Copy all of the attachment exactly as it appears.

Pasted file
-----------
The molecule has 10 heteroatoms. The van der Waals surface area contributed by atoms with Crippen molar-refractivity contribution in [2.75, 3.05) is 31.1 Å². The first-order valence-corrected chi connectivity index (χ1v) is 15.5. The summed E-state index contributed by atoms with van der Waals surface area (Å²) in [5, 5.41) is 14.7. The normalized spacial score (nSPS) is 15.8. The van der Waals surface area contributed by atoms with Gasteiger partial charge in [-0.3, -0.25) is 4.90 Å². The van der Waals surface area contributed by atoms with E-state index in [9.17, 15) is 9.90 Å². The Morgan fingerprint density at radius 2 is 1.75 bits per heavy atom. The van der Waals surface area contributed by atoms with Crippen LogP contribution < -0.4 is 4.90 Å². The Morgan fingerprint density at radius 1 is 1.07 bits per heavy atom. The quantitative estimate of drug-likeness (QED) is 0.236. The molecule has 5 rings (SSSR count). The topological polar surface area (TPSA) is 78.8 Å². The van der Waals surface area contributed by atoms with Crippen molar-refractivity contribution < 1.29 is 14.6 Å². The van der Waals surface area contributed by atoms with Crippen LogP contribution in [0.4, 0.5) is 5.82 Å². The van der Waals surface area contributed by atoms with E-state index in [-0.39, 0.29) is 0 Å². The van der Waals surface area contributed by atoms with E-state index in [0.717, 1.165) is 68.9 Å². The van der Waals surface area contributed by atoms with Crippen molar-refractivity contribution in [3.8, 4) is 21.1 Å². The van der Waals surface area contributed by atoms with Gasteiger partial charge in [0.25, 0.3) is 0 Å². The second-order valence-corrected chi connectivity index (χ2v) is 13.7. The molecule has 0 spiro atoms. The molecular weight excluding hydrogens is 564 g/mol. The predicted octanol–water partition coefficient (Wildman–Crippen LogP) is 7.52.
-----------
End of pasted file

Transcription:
The molecule has 10 heteroatoms. The van der Waals surface area contributed by atoms with Crippen molar-refractivity contribution in [2.75, 3.05) is 31.1 Å². The first-order valence-corrected chi connectivity index (χ1v) is 15.5. The summed E-state index contributed by atoms with van der Waals surface area (Å²) in [5, 5.41) is 14.7. The normalized spacial score (nSPS) is 15.8. The van der Waals surface area contributed by atoms with Gasteiger partial charge in [-0.3, -0.25) is 4.90 Å². The van der Waals surface area contributed by atoms with E-state index in [9.17, 15) is 9.90 Å². The Morgan fingerprint density at radius 2 is 1.75 bits per heavy atom. The van der Waals surface area contributed by atoms with Crippen LogP contribution < -0.4 is 4.90 Å². The Morgan fingerprint density at radius 1 is 1.07 bits per heavy atom. The quantitative estimate of drug-likeness (QED) is 0.236. The molecule has 5 rings (SSSR count). The topological polar surface area (TPSA) is 78.8 Å². The van der Waals surface area contributed by atoms with Crippen molar-refractivity contribution < 1.29 is 14.6 Å². The van der Waals surface area contributed by atoms with Crippen LogP contribution in [0.4, 0.5) is 5.82 Å². The van der Waals surface area contributed by atoms with E-state index in [-0.39, 0.29) is 0 Å². The van der Waals surface area contributed by atoms with E-state index in [0.717, 1.165) is 68.9 Å². The van der Waals surface area contributed by atoms with Crippen molar-refractivity contribution in [3.8, 4) is 21.1 Å². The van der Waals surface area contributed by atoms with Gasteiger partial charge in [0.25, 0.3) is 0 Å². The second-order valence-corrected chi connectivity index (χ2v) is 13.7. The molecule has 0 spiro atoms. The molecular weight excluding hydrogens is 564 g/mol. The predicted octanol–water partition coefficient (Wildman–Crippen LogP) is 7.52.